I’m going to summarise a useful but lengthy article about stakeholders. For the sake of this newsletter, I will skip the part about why stakeholder management is important. Also to avoid overcomplicating what the definition of “difficult stakeholder” is, let's focus on four common trends found in “difficult stakeholders”.
Only Critical/Rude Feedback
They Don't Share the Same Sense of Urgency
Premature Resources / Lack of Co-Operation
Here are some useful tips:
1. Dont burn bridges.
“difficult stakeholder wants us to succeed the way they express this desire may change over the course of the hiring period. One day they'll support you, and the next day they'll argue if work isn't done a particular way. But they're not "switching sides" — their side is project success. It's not you vs. them.“
2.a Think of stakeholders and rank them into three categories:
People directly affected by the work. Primary stakeholders are usually projecting beneficiaries. Customers often fall into this category.
People indirectly affected by the work. Secondary stakeholders include teams supporting the project and those impacted by its outcome.
People with a strong influence over the work and a vested interest in its success. This group includes executives.
2.b Now using the below 2x2 rank each stakeholder into one of these groups.
High-power, highly interested people — engage/manage closely
Who - These people have great interest in your work and the power to help you succeed. It's critical to fully engage these people and make sure they're satisfied.
What - Consult them before starting a new project/change, pay attention to their input and implement their ideas when possible. Keep them in the loop when someone else's ideas are chosen and let them know why.
High-power, less interested people — keep satisfied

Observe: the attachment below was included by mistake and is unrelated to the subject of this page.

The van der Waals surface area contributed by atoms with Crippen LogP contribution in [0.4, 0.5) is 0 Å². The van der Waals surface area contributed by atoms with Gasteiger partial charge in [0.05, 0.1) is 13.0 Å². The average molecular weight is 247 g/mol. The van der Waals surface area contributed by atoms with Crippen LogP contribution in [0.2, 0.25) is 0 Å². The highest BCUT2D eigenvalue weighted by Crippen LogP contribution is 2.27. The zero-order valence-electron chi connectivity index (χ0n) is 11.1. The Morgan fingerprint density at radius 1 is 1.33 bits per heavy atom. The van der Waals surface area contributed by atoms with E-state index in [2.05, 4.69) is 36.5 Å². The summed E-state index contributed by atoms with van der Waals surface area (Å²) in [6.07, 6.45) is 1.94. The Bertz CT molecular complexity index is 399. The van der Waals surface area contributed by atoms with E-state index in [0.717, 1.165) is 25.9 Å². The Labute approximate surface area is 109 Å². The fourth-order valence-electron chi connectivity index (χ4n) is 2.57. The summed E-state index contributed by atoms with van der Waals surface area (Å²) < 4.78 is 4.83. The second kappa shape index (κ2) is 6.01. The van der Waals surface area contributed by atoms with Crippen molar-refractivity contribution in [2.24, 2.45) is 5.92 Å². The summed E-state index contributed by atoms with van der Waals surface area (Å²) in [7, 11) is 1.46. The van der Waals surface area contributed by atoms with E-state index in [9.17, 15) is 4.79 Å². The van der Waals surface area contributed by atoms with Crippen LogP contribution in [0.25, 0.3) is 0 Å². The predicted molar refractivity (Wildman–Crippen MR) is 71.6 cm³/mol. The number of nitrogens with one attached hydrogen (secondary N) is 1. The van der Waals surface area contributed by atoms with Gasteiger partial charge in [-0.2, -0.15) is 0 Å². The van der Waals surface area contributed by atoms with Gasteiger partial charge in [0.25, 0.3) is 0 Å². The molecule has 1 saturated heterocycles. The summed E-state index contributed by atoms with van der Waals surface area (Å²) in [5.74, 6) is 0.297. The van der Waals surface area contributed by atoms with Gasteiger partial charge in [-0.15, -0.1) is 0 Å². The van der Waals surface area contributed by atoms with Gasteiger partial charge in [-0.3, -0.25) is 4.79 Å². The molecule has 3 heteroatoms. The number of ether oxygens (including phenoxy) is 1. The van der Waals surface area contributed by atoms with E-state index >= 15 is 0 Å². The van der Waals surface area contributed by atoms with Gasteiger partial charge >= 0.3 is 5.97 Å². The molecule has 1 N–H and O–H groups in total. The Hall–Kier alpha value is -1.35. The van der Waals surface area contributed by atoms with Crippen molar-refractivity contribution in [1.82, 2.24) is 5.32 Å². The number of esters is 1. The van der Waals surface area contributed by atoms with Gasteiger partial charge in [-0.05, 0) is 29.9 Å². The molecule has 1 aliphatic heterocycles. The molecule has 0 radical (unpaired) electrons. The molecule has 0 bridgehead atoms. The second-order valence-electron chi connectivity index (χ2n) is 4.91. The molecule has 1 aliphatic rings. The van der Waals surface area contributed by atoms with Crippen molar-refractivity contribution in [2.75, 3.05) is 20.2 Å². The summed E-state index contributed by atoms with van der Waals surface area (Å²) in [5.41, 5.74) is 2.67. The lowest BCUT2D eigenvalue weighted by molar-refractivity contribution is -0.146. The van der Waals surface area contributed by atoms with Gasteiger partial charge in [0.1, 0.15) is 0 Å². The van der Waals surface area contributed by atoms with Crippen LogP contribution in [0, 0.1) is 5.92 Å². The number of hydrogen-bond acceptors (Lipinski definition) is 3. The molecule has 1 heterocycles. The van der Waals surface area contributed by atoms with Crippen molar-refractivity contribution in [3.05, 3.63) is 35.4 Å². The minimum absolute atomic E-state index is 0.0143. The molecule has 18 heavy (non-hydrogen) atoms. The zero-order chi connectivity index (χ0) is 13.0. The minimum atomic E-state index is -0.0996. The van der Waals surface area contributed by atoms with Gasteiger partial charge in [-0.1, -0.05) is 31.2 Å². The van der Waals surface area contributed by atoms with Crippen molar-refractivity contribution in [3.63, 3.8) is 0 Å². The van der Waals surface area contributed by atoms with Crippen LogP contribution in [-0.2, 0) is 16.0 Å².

Who - These people have little involvement or may have little vested interest in your work, but are very powerful.
What - Do your best to keep them satisfied, but don't take up too much of their time. Seek their insights around big decisions and make sure they understand how your work will positively affect them. These folks make powerful champions once you win them over.
Low-power, highly interested people — keep informed
Who - These people are passionate about the hiring and voice their support to others, but have little power or influence.
What - Keep them in the loop and inform them of any major developments. Your work may directly impact these people, so they are usually more than willing to roll up their sleeves and help you out.
Low-power, less interested people — monitor
Who - The most apathetic of the bunch, these people are the least affected by your work and should take up little time and attention.
What - Don't ruffle their feathers and they'll stay out of your way.
Use the above matrix to quickly identify your champions and potential detractors. But be advised: An active champion might become a roadblock overnight. Manage stakeholders and monitor their status review emails or comments to anticipate the tide turning. Keep communication channels open to head off any growing negativity.
3. Ask Yourself These Questions
What are their most pressing business needs?
What is the best way to communicate with them?
What information or details do they want or need?
Do they fully understand your work or do they need some extra explanation?
Who influences them?
Who do they influence?
What are they responsible for?
Who do they report to?
4. Meet them one on one
Schedule time to meet with difficult stakeholders individually. Meeting without other stakeholders in the room takes the pressure off and makes them feel more comfortable. This leads to more clear and calm conversations.
Take this time to explore their viewpoint and preferred solutions. However, don't blatantly ask why they don't like your plan. Instead, ask open-ended questions about their opinions and how they feel the hiring/project is progressing.
Managing stakeholders one-on-one also prevents their negative opinions from influencing others on the project. When feedback crosses the line from constructive to pure negativity, it's best to isolate the situation and handle it privately.
6. Keep people moving forward
Listen to your stakeholders and strive to meet their needs — difficult or not. Ensuring they're feeling heard, valued, and appreciated grows trust and support. Building relationships and understanding motivation takes time and effort but will make your job easier in the long run. Recruiting is more successful when everyone is on board and on the same page!